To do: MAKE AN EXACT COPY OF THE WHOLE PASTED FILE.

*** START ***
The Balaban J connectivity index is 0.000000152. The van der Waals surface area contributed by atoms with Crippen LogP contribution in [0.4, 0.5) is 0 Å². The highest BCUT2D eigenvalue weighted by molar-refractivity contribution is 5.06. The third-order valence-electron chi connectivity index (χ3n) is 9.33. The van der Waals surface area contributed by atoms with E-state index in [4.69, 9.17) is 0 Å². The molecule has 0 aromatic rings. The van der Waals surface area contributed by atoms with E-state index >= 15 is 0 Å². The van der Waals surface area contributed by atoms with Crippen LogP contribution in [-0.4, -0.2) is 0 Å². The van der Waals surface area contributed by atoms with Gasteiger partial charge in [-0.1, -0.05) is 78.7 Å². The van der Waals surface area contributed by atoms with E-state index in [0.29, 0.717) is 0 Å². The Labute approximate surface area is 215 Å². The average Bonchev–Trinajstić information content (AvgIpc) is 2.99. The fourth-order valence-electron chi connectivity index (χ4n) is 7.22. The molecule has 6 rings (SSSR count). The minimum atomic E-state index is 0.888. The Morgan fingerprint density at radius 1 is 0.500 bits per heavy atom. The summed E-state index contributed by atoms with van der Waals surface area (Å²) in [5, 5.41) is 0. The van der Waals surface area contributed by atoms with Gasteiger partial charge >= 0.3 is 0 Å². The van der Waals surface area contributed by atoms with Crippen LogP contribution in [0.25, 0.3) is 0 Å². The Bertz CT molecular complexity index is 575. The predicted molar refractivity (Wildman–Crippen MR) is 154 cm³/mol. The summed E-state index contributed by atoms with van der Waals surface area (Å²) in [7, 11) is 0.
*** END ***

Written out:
The Balaban J connectivity index is 0.000000152. The van der Waals surface area contributed by atoms with Crippen LogP contribution in [0.4, 0.5) is 0 Å². The highest BCUT2D eigenvalue weighted by molar-refractivity contribution is 5.06. The third-order valence-electron chi connectivity index (χ3n) is 9.33. The van der Waals surface area contributed by atoms with E-state index in [4.69, 9.17) is 0 Å². The molecule has 0 aromatic rings. The van der Waals surface area contributed by atoms with E-state index >= 15 is 0 Å². The van der Waals surface area contributed by atoms with Crippen LogP contribution in [-0.4, -0.2) is 0 Å². The van der Waals surface area contributed by atoms with Gasteiger partial charge in [-0.1, -0.05) is 78.7 Å². The van der Waals surface area contributed by atoms with E-state index in [0.29, 0.717) is 0 Å². The Labute approximate surface area is 215 Å². The average Bonchev–Trinajstić information content (AvgIpc) is 2.99. The fourth-order valence-electron chi connectivity index (χ4n) is 7.22. The molecule has 6 rings (SSSR count). The minimum atomic E-state index is 0.888. The Morgan fingerprint density at radius 1 is 0.500 bits per heavy atom. The summed E-state index contributed by atoms with van der Waals surface area (Å²) in [5, 5.41) is 0. The van der Waals surface area contributed by atoms with Gasteiger partial charge >= 0.3 is 0 Å². The van der Waals surface area contributed by atoms with Crippen LogP contribution in [0.25, 0.3) is 0 Å². The Bertz CT molecular complexity index is 575. The predicted molar refractivity (Wildman–Crippen MR) is 154 cm³/mol. The summed E-state index contributed by atoms with van der Waals surface area (Å²) in [7, 11) is 0.